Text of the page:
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Yes the Bubonic Plague Is Still Around, Why You Don’t Need to Worry

  • An outbreak of the bubonic plague in China has led to worry that the “Black Death” could make a significant return.
  • But experts say the disease isn’t nearly as deadly as it was, thanks to antibiotics.
  • The disease pops up every year in multiple countries including the U.S.

Health authorities in China have identified a new case of the bubonic plague, the disease that triggered the “Black Death” pandemic back in the mid-1300s.

The new case, which was confirmed on July 5, was found in a herdsman living in the northern city of Bayannur.

Local health authorities issued a third-level alert, advising people to avoid hunting, eating, or transporting animals that may potentially carry the disease.

The plague diagnosis comes months after the Chinese government announced 3 people had contracted pneumonic plague in the country late last year.

Amid the COVID-19 pandemic, it may be frightening to imagine another disease spreading across the globe — especially one as infamous as the bubonic plague.

But, fortunately, we’re in the clear.

Unlike COVID-19, we have clear treatments for the bubonic plague. Additionally, the disease is rare with a few cases every year found in the United States.

This means there’s pretty much no chance we’d ever see a pandemic play out like the one in the 14th century.

“Unlike in the 14th century, we now have an understanding of how this disease is transmitted,” Dr. Shanthi Kappagoda, an infectious disease physician at Stanford Health Care, told Healthline in an interview last year.

“We know how to prevent it — avoid handling sick or dead animals in areas where there is transmission,” she said. “We are also able to treat patients who are infected with effective antibiotics, and can give antibiotics to people who may have been exposed to the bacteria [and] prevent them [from] getting sick.”

The bubonic plague is a serious infection of the lymphatic system, which is caused by bacteria called Yersinia pestis (Y. pestis).

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Y. pestis spreads via infected fleas or animals, like rodents, squirrels, or hares, which can be passed to humans who are bitten or scratched.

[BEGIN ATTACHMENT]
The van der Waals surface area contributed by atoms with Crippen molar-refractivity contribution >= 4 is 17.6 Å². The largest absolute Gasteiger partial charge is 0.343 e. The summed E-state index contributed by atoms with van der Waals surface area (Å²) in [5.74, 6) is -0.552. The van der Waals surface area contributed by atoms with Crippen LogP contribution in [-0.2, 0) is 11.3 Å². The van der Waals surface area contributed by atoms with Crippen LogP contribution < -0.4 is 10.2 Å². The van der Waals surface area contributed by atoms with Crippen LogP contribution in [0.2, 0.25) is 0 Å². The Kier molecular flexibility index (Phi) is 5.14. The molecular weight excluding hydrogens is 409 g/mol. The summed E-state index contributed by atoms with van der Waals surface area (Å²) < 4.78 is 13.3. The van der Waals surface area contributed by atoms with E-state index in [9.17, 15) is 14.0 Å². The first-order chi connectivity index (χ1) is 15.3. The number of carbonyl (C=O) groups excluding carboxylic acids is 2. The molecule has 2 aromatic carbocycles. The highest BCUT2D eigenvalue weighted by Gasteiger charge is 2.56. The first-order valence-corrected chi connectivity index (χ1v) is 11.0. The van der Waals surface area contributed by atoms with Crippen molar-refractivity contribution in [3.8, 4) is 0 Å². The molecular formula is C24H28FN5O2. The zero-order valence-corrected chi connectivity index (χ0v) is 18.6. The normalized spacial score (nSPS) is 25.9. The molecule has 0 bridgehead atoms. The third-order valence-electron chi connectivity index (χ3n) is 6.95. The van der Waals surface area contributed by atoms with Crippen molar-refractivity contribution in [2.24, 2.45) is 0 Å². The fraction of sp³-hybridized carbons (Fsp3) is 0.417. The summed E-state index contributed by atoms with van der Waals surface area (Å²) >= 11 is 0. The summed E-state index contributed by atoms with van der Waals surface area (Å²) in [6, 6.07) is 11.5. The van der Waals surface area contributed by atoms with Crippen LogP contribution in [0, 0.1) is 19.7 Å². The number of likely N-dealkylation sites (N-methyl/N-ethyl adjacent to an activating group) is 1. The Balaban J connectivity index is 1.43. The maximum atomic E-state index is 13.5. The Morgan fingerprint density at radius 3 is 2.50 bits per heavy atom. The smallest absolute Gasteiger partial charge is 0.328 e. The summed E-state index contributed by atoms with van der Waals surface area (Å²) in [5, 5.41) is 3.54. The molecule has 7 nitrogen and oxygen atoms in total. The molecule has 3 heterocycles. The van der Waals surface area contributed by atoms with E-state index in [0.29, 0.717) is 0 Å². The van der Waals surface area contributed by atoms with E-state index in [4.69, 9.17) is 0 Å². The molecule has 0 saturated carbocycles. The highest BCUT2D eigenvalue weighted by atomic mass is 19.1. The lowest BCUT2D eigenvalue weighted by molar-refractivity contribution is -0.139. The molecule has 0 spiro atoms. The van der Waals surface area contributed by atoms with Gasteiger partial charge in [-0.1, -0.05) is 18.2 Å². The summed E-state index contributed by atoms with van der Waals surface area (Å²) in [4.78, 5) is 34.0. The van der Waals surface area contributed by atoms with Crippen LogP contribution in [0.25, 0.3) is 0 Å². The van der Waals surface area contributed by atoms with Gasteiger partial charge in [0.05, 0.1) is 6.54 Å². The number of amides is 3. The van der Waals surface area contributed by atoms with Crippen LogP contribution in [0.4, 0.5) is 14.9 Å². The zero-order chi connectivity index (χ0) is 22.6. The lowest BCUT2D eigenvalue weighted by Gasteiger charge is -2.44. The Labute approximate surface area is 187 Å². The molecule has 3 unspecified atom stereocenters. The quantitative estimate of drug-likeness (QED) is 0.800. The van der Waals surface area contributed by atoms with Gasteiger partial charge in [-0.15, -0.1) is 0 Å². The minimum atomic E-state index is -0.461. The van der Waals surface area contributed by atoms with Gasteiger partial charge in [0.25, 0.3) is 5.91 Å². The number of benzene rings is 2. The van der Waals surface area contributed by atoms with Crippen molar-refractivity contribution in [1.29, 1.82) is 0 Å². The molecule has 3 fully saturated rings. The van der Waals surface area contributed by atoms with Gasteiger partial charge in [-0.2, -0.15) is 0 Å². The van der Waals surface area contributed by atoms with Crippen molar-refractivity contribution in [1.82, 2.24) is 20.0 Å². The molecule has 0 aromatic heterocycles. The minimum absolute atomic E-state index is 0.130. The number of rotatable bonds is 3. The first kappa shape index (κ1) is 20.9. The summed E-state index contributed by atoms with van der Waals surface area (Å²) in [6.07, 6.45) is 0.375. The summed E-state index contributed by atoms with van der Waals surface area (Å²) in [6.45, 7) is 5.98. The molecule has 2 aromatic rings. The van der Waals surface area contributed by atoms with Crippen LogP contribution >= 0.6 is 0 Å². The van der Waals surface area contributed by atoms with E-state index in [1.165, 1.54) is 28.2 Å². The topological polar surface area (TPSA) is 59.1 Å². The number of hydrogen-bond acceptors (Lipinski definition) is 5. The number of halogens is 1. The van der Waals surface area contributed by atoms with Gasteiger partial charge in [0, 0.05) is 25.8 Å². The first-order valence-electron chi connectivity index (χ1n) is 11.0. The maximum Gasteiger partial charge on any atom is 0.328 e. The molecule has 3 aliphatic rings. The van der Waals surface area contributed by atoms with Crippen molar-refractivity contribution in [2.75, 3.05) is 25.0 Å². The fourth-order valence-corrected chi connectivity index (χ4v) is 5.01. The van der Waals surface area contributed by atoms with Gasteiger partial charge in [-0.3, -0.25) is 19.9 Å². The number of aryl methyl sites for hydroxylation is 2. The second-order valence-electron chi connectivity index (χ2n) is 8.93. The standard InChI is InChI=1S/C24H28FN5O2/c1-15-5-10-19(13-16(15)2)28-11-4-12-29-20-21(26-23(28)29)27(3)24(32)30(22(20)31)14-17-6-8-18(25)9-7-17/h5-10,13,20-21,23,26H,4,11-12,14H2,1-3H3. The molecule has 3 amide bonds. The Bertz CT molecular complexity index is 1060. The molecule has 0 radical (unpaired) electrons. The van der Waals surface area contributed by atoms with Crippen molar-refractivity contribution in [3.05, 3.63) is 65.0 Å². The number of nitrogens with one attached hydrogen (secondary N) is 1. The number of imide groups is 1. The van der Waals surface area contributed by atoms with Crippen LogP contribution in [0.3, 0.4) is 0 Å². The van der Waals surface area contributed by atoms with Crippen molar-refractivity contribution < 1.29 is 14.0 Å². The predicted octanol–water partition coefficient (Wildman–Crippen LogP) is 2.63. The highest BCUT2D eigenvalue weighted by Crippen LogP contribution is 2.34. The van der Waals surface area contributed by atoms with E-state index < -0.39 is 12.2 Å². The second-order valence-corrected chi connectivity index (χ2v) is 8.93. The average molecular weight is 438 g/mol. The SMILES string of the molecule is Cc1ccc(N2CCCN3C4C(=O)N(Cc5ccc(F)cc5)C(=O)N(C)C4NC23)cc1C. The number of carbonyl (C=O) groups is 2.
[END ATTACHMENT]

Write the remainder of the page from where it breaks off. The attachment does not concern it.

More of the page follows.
The plague can cause a range of symptoms such as:

  • fever
  • vomiting
  • bleeding
  • organ failure
  • open sores

If the disease isn’t treated immediately, the bacteria can spread in the bloodstream and cause sepsis, or septicemic plague, Kappagoda explained.

If the bacteria infects the lungs, it can cause pneumonia or pneumonic plague.

Without treatment, the bubonic plague can cause death in up to 60 percent of people who get it, according to the World Health Organization (WHO).

But as long as you don’t touch an animal that has the plague bacteria, your chances of getting it are incredibly low.

The plague is extremely rare. Only a couple thousand cases are reported worldwide each year, most of which are in Africa, India, and Peru.

The United States only sees about 7 cases a year, and they’re typically reported in Southwestern states, including Arizona, California, Colorado, New Mexico, and Texas, where wild rodents carry the bacteria.

“There is transmission of plague among wild rodents only in certain areas of the U.S., and these areas are generally very sparsely populated so there is not much opportunity for humans to come into contact with fleas or animals carrying the plague,” Kappagoda said.

Another reason the plague is so rare is that the bacteria doesn’t survive well in sunlight.

“Y. pestis is easily killed by sunlight. If the bacteria is released into air it can survive for up to1 hour depending on the environmental conditions,” Dr. Robert Glatter, an emergency physician at Lenox Hill Hospital, said.

Additionally, bubonic and septicemic plagues can’t be passed from person to person, Glatter added.

And although human-to-human transmission can happen with pneumonic plague when someone spreads cough droplets into the air, it’s very rare.

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“Person-to-person transmission is less likely since it requires close and direct contact with a person with pneumonic plague,” Glatter said.

Unlike Europe’s disastrous bubonic plague epidemic, the plague is now curable in most cases.

It can successfully be treated with antibiotics, and according to the CDC, treatment has lowered mortality rates to approximately 11 percent.

The antibiotics work best if given within 24 hours of the first symptoms. In severe cases, patients can be given oxygen, intravenous fluids, and breathing support.

“It is critically important to be treated early as a delay in receiving antibiotics increases the risk of dying,” Kappagoda said.

Preventive antibiotics are also given to people who don’t yet have the plague, but have come into contact with an animal or person who does.

So rest assured, the plague isn’t coming back — at least anytime soon. And even if it does, we now have the knowledge and resources to control it.

New cases of the bubonic plague found in China are making headlines. But health experts say there’s no chance a plague epidemic will strike again, as the plague is easily prevented and cured with antibiotics.

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